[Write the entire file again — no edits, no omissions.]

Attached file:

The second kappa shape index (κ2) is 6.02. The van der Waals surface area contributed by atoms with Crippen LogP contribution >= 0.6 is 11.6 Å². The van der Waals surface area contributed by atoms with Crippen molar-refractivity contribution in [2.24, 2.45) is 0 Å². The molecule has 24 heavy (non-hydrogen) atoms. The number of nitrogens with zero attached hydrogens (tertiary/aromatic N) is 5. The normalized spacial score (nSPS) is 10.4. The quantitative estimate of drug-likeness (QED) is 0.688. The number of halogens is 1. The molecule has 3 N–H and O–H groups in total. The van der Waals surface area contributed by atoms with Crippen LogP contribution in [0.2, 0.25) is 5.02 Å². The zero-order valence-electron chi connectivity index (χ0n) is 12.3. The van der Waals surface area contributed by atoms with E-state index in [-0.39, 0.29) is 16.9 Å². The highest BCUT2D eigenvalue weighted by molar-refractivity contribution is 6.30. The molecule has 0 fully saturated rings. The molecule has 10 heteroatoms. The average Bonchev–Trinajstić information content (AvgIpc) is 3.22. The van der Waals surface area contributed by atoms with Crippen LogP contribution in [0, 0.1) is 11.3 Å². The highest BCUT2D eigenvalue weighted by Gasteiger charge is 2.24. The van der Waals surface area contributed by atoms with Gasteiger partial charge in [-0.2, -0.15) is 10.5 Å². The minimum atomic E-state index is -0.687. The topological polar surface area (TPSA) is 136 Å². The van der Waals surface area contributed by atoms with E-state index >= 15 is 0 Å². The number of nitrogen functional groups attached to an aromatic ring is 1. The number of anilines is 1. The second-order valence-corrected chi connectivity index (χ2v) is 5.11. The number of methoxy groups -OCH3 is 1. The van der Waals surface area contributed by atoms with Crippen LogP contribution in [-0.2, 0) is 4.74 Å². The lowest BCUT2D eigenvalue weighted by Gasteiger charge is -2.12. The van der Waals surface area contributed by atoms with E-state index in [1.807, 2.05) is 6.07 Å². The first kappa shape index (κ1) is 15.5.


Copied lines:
The second kappa shape index (κ2) is 6.02. The van der Waals surface area contributed by atoms with Crippen LogP contribution >= 0.6 is 11.6 Å². The van der Waals surface area contributed by atoms with Crippen molar-refractivity contribution in [2.24, 2.45) is 0 Å². The molecule has 24 heavy (non-hydrogen) atoms. The number of nitrogens with zero attached hydrogens (tertiary/aromatic N) is 5. The normalized spacial score (nSPS) is 10.4. The quantitative estimate of drug-likeness (QED) is 0.688. The number of halogens is 1. The molecule has 3 N–H and O–H groups in total. The van der Waals surface area contributed by atoms with Crippen LogP contribution in [0.2, 0.25) is 5.02 Å². The zero-order valence-electron chi connectivity index (χ0n) is 12.3. The van der Waals surface area contributed by atoms with E-state index in [-0.39, 0.29) is 16.9 Å². The highest BCUT2D eigenvalue weighted by molar-refractivity contribution is 6.30. The molecule has 0 fully saturated rings. The molecule has 10 heteroatoms. The average Bonchev–Trinajstić information content (AvgIpc) is 3.22. The van der Waals surface area contributed by atoms with Crippen LogP contribution in [0, 0.1) is 11.3 Å². The highest BCUT2D eigenvalue weighted by Gasteiger charge is 2.24. The van der Waals surface area contributed by atoms with Gasteiger partial charge in [-0.2, -0.15) is 10.5 Å². The minimum atomic E-state index is -0.687. The topological polar surface area (TPSA) is 136 Å². The van der Waals surface area contributed by atoms with E-state index >= 15 is 0 Å². The number of nitrogen functional groups attached to an aromatic ring is 1. The number of anilines is 1. The second-order valence-corrected chi connectivity index (χ2v) is 5.11. The number of methoxy groups -OCH3 is 1. The van der Waals surface area contributed by atoms with Crippen LogP contribution in [-0.2, 0) is 4.74 Å². The lowest BCUT2D eigenvalue weighted by Gasteiger charge is -2.12. The van der Waals surface area contributed by atoms with E-state index in [1.807, 2.05) is 6.07 Å². The first kappa shape index (κ1) is 15.5.